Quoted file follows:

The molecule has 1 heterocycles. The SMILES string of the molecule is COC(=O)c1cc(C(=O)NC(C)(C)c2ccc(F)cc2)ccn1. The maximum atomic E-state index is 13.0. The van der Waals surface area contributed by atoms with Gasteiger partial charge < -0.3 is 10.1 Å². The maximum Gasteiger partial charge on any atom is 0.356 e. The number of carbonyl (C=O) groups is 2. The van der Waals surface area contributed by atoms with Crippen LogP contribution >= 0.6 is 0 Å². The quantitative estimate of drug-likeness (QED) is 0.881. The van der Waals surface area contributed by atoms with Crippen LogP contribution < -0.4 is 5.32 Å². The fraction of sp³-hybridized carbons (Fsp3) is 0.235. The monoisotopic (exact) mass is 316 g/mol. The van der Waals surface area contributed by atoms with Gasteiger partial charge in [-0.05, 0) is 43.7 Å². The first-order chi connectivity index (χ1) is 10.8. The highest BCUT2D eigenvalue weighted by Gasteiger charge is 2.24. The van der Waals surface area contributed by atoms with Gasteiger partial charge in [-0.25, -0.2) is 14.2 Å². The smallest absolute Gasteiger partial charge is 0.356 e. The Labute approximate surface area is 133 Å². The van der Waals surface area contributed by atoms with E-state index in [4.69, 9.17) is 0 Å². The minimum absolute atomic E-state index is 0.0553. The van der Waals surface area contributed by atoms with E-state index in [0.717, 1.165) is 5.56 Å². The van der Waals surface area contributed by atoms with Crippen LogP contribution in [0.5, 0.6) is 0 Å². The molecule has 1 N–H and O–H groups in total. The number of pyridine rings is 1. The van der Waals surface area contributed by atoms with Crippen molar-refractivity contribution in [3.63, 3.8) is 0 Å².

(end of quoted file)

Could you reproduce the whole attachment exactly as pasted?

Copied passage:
The molecule has 1 heterocycles. The SMILES string of the molecule is COC(=O)c1cc(C(=O)NC(C)(C)c2ccc(F)cc2)ccn1. The maximum atomic E-state index is 13.0. The van der Waals surface area contributed by atoms with Gasteiger partial charge < -0.3 is 10.1 Å². The maximum Gasteiger partial charge on any atom is 0.356 e. The number of carbonyl (C=O) groups is 2. The van der Waals surface area contributed by atoms with Crippen LogP contribution >= 0.6 is 0 Å². The quantitative estimate of drug-likeness (QED) is 0.881. The van der Waals surface area contributed by atoms with Crippen LogP contribution < -0.4 is 5.32 Å². The fraction of sp³-hybridized carbons (Fsp3) is 0.235. The monoisotopic (exact) mass is 316 g/mol. The van der Waals surface area contributed by atoms with Gasteiger partial charge in [-0.05, 0) is 43.7 Å². The first-order chi connectivity index (χ1) is 10.8. The highest BCUT2D eigenvalue weighted by Gasteiger charge is 2.24. The van der Waals surface area contributed by atoms with Gasteiger partial charge in [-0.25, -0.2) is 14.2 Å². The smallest absolute Gasteiger partial charge is 0.356 e. The Labute approximate surface area is 133 Å². The van der Waals surface area contributed by atoms with E-state index in [4.69, 9.17) is 0 Å². The minimum absolute atomic E-state index is 0.0553. The van der Waals surface area contributed by atoms with E-state index in [0.717, 1.165) is 5.56 Å². The van der Waals surface area contributed by atoms with Crippen LogP contribution in [0.5, 0.6) is 0 Å². The molecule has 1 N–H and O–H groups in total. The number of pyridine rings is 1. The van der Waals surface area contributed by atoms with Crippen molar-refractivity contribution in [3.63, 3.8) is 0 Å².